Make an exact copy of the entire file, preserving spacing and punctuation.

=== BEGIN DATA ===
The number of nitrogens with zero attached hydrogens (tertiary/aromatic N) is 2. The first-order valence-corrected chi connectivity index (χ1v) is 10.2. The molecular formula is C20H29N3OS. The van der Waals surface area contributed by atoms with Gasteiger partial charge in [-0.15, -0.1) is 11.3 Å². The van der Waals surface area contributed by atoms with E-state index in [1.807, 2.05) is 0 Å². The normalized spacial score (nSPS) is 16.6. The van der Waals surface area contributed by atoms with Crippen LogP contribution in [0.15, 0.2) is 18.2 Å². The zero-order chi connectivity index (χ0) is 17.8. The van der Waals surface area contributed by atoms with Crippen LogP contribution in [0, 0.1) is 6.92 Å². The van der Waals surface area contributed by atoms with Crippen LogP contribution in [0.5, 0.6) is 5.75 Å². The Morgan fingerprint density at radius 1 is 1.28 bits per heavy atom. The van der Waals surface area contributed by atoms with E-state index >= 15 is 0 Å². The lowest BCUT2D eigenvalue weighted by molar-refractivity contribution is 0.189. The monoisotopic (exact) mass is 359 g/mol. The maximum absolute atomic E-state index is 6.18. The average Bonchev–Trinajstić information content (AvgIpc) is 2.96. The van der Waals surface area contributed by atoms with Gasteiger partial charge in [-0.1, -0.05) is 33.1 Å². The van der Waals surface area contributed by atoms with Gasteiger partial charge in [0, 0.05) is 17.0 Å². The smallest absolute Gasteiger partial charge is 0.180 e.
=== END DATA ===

The number of nitrogens with zero attached hydrogens (tertiary/aromatic N) is 2. The first-order valence-corrected chi connectivity index (χ1v) is 10.2. The molecular formula is C20H29N3OS. The van der Waals surface area contributed by atoms with Gasteiger partial charge in [-0.15, -0.1) is 11.3 Å². The van der Waals surface area contributed by atoms with E-state index in [1.807, 2.05) is 0 Å². The normalized spacial score (nSPS) is 16.6. The van der Waals surface area contributed by atoms with Crippen LogP contribution in [0.15, 0.2) is 18.2 Å². The zero-order chi connectivity index (χ0) is 17.8. The van der Waals surface area contributed by atoms with Crippen LogP contribution in [0, 0.1) is 6.92 Å². The van der Waals surface area contributed by atoms with Crippen LogP contribution in [0.5, 0.6) is 5.75 Å². The Morgan fingerprint density at radius 1 is 1.28 bits per heavy atom. The van der Waals surface area contributed by atoms with E-state index >= 15 is 0 Å². The lowest BCUT2D eigenvalue weighted by molar-refractivity contribution is 0.189. The monoisotopic (exact) mass is 359 g/mol. The maximum absolute atomic E-state index is 6.18. The average Bonchev–Trinajstić information content (AvgIpc) is 2.96. The van der Waals surface area contributed by atoms with Gasteiger partial charge in [-0.1, -0.05) is 33.1 Å². The van der Waals surface area contributed by atoms with Gasteiger partial charge in [0, 0.05) is 17.0 Å². The smallest absolute Gasteiger partial charge is 0.180 e.